gagsl-py2 at yahoo.com.ar
Wed Jul 8 05:02:53 CEST 2009
En Tue, 07 Jul 2009 17:04:46 -0300, kj <no.email at please.post> escribió:
> I'm having a hard time coming up with a reasonable way to explain
> certain things to programming novices.
>>>> ham = [1, 2, 3, 4]
>>>> spam = (ham,)
> ([1, 2, 3, 4],)
>>>> spam is ham
>>>> spam += 
> Traceback (most recent call last):
> File "<stdin>", line 1, in <module>
> TypeError: 'tuple' object does not support item assignment
>>>> ham += 
> ([1, 2, 3, 4, 5, 5],)
> What do you say to that?
> I can come up with much mumbling about pointers and stacks and
> heaps and much hand-waving about the underlying this-and-that, but
> nothing that sounds even remotely illuminating.
This article is based on an old thread in this list that is very
How To Think Like A Pythonista
and I'll quote just a paragraph from Alex Martelli:
«There is [...] a huge difference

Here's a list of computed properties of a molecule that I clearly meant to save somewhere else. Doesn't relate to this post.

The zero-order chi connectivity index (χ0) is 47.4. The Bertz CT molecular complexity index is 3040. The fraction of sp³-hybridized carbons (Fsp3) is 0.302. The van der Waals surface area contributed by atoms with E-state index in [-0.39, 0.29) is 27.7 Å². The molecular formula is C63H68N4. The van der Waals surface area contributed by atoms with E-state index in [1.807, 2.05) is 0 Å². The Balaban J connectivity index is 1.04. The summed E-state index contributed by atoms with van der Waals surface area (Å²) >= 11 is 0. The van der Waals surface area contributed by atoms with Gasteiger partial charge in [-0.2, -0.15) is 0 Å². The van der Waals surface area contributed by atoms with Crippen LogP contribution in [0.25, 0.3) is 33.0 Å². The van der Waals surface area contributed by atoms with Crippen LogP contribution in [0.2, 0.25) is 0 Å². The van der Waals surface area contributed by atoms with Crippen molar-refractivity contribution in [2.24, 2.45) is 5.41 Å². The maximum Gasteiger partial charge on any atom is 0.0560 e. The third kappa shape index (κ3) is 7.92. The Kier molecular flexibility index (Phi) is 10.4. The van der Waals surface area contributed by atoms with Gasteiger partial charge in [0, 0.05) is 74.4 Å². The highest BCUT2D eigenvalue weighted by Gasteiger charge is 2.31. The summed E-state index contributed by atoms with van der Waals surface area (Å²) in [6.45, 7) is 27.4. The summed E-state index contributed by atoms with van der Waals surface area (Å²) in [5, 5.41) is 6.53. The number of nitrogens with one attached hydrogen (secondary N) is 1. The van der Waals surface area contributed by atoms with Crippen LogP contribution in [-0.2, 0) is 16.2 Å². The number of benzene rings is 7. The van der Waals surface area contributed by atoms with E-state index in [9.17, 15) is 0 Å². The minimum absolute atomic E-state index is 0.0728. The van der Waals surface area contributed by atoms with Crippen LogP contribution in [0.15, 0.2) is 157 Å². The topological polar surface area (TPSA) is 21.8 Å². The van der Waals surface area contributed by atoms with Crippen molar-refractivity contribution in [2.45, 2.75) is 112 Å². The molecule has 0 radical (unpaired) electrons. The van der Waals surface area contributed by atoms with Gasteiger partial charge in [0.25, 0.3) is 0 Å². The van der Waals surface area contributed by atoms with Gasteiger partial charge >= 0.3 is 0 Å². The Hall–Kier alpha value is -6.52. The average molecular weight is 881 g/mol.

between changing an object, and changing (mutating) some
OTHER object to which the first refers.
In Bologna over 100 years ago we had a statue of a local hero
depicted pointing forwards with his finger -- presumably to
the future, but given where exactly it was placed, the locals
soon identified it as "the statue that points to Hotel
Belfiore". Then one day some enterprising developer bought
the hotel's building and restructured it -- in particular,
where the hotel used to be was now a restaurant, Da Carlo.
So, "the statue that points to Hotel Belfiore" had suddenly
become "the statue that points to Da Carlo"...! Amazing
isn't it? Considering that marble isn't very fluid and the
statue had not been moved or disturbed in any way...?
This is a real anecdote, by the way (except that I'm not
sure of the names of the hotel and restaurant involved --
I could be wrong on those), but I think it can still help
here. The dictionary, or statue, has not changed at all,
even though the objects it refers/points to may have been
mutated beyond recognition, and the name people know it
by (the dictionary's string-representation) may therefore
change. That name or representation was and is referring
to a non-intrinsic, non-persistent, "happenstance"
characteristic of the statue, or dictionary...»
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